Federal Rule of Civil Procedure 26(f) and similar state rules such as Colorado’s Rule of Civil Procedure 16(b)(3) and California Rule of Court 3.724 (8) direct attorneys to meet and confer at the outset of litigation to discuss e-discovery issues and craft a discovery plan. Listed below are 10 things for counsel to consider when preparing for the conference and potential topics of discussion for the session.
- Understand the Extent of Your Client’s ESI and Who Possesses It. To adequately prepare for an initial e-discovery conference, attorneys should meet with their client (or client’s IT department) and gain an understanding of the client’s electronic devices or computer networks hosting electronically stored information (“ESI”) relevant to the case. It is also important to determine the identity and number of individuals (or “custodians”) possessing relevant ESI. Often, the number of electronic devices, computer networks and ESI custodians are main topics of discussion during initial e-discovery meet and confer sessions.
- Litigation Holds. During the conference, lawyers should be prepared to discuss the extent of any litigation holds instituted by their clients and their clients’ efforts to preserve electronic documents. Once litigation is reasonably expected, parties are obligated to preserve documents. To those ends, clients must be directed not to delete relevant electronic information and issue litigation holds.
- Agreements on Information that is Not Reasonably Accessible. Under Federal Rule of Civil Procedure 26 parties are not obligated to produce ESI that is “not reasonably accessible.” By way of example, information that is “not reasonably accessible” includes system files that log user activity, temporary files and “cache” files. During the initial e-discovery meet and confer sessions, courts often encourage parties to reach agreement on what type of information is not accessible and will not be produced during the litigation.
4. Forensic Images of Electronic Devices. Often, the computers and electronic devices from which information is collected during discovery must remain in service during litigation. For instance, to perform their job, an employee must continue to use his or her work computer despite the fact that it contains information that may be relevant to a lawsuit. To preserve relevant information on the computer and to prevent against data loss, parties should consider making forensic images of “dynamic devices.” A forensic image is a “snapshot” copy of a computer’s hard drive. Once the image is taken, the computer may be returned to service and the copied hard drive may be examined for relevant evidence without worry of information deletion or destruction.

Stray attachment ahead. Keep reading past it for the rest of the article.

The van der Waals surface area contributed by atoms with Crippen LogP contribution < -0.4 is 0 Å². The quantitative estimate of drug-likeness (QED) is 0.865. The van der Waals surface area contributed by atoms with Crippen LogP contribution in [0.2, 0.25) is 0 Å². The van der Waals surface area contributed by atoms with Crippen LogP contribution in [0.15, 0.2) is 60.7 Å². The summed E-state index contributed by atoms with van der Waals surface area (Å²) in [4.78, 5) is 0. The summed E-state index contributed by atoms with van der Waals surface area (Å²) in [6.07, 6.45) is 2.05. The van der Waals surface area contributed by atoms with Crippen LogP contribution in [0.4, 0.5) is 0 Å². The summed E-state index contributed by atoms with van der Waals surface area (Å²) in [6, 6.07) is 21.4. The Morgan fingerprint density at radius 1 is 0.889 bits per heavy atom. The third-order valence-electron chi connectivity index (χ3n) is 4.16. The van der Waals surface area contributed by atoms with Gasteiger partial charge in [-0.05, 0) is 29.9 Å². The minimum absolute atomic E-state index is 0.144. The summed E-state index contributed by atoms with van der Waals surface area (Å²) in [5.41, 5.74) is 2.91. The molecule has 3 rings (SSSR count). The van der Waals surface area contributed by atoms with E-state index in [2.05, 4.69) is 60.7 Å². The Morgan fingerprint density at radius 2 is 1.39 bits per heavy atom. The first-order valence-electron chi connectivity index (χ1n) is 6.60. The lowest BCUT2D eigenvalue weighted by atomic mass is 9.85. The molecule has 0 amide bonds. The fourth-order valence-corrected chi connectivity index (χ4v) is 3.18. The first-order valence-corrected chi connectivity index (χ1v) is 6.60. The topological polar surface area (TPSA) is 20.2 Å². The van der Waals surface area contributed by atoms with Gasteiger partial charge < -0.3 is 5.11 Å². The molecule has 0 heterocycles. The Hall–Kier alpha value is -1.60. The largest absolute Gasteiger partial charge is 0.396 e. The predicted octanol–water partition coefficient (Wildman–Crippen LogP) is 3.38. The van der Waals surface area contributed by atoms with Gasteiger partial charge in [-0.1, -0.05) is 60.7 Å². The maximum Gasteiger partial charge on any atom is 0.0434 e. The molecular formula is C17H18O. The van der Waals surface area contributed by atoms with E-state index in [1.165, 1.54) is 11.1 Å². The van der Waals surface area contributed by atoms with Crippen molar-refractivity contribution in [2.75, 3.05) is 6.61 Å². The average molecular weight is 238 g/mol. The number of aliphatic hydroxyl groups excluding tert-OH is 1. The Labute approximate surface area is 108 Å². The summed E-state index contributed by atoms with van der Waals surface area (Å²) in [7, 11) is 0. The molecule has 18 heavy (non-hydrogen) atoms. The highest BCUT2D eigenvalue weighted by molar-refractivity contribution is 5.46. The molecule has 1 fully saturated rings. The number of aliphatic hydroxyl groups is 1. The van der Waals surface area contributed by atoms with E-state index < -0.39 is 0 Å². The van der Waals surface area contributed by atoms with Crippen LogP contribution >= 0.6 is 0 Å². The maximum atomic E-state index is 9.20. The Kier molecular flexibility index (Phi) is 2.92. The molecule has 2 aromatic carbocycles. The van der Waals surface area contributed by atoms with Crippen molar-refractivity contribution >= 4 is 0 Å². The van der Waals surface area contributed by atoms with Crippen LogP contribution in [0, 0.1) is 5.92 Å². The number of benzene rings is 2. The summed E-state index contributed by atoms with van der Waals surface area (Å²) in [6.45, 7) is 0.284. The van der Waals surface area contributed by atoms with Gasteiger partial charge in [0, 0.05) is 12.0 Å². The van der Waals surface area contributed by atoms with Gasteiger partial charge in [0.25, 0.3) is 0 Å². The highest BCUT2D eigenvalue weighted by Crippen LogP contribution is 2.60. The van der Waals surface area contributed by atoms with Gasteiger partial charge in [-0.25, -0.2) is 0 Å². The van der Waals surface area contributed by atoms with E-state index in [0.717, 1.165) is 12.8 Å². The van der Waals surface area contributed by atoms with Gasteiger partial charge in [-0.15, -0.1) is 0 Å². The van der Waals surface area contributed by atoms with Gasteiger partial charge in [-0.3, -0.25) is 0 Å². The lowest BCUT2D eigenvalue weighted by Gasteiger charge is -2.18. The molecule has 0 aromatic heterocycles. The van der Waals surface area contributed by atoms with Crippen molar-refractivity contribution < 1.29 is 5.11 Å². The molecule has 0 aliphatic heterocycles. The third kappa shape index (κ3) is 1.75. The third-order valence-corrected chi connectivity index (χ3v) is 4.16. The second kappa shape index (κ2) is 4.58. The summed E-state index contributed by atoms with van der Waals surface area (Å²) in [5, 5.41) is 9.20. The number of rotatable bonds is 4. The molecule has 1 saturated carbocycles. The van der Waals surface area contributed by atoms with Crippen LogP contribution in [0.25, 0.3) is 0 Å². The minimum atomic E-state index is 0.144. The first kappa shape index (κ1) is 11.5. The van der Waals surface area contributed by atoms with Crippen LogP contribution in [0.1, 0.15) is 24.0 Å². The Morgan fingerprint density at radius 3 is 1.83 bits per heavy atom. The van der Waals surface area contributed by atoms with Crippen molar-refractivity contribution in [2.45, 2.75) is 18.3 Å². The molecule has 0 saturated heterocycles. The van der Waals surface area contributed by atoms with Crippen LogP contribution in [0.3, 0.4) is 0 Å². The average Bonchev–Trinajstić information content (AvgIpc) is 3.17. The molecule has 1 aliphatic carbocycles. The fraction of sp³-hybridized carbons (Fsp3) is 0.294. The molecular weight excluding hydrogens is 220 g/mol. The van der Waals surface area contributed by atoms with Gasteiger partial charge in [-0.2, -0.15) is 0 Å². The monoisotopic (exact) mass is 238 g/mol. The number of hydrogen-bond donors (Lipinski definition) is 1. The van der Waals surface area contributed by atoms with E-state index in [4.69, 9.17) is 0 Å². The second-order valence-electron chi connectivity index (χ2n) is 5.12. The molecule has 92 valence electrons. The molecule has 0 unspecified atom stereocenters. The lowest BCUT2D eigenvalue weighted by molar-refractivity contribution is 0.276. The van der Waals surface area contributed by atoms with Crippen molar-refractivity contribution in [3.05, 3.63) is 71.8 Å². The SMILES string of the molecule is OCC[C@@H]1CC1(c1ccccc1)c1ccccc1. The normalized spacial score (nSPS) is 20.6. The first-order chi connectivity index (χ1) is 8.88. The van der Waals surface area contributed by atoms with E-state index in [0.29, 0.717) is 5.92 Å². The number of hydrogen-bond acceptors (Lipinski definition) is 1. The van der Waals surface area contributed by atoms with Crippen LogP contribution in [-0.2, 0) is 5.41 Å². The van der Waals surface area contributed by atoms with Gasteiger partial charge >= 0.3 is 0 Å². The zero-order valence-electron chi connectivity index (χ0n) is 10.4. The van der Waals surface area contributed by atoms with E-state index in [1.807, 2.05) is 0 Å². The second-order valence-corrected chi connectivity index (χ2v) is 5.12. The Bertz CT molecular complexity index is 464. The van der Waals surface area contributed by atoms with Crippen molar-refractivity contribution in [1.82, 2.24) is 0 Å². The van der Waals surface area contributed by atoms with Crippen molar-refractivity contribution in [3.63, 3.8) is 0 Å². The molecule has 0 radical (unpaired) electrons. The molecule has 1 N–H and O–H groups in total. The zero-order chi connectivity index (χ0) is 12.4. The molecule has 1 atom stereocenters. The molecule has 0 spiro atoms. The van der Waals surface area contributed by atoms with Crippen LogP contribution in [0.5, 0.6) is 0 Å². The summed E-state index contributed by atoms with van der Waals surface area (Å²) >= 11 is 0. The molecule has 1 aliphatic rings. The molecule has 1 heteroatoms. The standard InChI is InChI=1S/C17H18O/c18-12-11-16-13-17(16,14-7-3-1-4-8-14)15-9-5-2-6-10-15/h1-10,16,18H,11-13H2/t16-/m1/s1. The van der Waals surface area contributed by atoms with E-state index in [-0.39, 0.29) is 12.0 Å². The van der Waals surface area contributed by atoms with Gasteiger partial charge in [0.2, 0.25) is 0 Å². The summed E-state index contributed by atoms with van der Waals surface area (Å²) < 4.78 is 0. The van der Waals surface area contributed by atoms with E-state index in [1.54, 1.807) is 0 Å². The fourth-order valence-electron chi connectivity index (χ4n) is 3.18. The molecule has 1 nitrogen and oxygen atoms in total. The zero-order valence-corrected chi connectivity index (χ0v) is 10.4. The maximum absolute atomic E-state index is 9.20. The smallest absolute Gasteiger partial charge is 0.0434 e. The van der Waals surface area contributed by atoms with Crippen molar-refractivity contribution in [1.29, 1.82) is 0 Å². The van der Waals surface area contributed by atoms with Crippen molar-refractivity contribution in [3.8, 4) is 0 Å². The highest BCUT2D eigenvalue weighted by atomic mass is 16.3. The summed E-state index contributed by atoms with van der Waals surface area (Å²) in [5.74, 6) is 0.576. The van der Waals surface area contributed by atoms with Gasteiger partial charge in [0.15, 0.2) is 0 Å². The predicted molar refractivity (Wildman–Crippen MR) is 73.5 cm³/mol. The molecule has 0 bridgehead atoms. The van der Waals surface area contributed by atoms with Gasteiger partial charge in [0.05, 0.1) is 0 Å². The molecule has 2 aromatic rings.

5. Determine Relevant Dates and Time Frames. At the initial e-discovery conference, parties should identify and agree to the relevant time period that will be searched for documents. This is a discussion that should be conducted both between opposing parties, and also between attorney and client.
6. Search Techniques. One of the most important issues to discuss during a Rule 26(f) conference or its state counterpart, is how the search for ESI will be conducted. Will documents be identified by search terms, file types, or predictive coding? If search terms are used, parties should be prepared to discuss relevant search terms or agree on a process under which the search terms will be determined.
7. Format of Production. Parties should also discuss the format of ESI production. Will it be in TIFF format with text files or in native (original) format and are load files necessary? How will the parties handle color documents? Parties should also consider discussing how to handle e-mail messages and attachments and whether they should be numbered consecutively and produced together (sometimes referred to as parent-child relationships)? It is also important to discuss what categories of metadata (internal data about the ESI such as creation date, author, recipient and the like) will be produced.
8. Phasing of Discovery. Another potential issue for discussion during initial discovery conferences is phasing discovery. That is, will discovery be conducted in phases with rolling productions so that documents from the most important witnesses are collected, reviewed and produced first and documents from other less important witnesses deferred so that it may be determined whether discovery from them is necessary.
9. Discovery Orders. At the e-discovery meet and confer conference, parties should also consider discussing whether protective orders and clawback agreements are necessary. To those ends, many courts have form stipulated discovery orders that may be utilized by counsel.
10. Discovery Liaison. Finally, another potential topic of discussion at an e-discovery meet and confer session is the designation of e-discovery liaisons. For instance, the Seventh Circuit Court of Appeals Discovery Pilot Program and the e-discovery guidelines from the United States District Court for Northern California suggest that parties designate an e-discovery liaison who is familiar with technical aspects of e-discovery and suited to serve as the e-discovery “point-person” to communicate with the court and opposing counsel regarding e-discovery issues.
Obviously, the list above is not exhaustive, and each case is unique, so other issues may arise during Rule 26(f) and e-discovery meet and confer conferences. However, regardless of unique issues, most, if not all of the topics discussed above will likely be covered in the conference.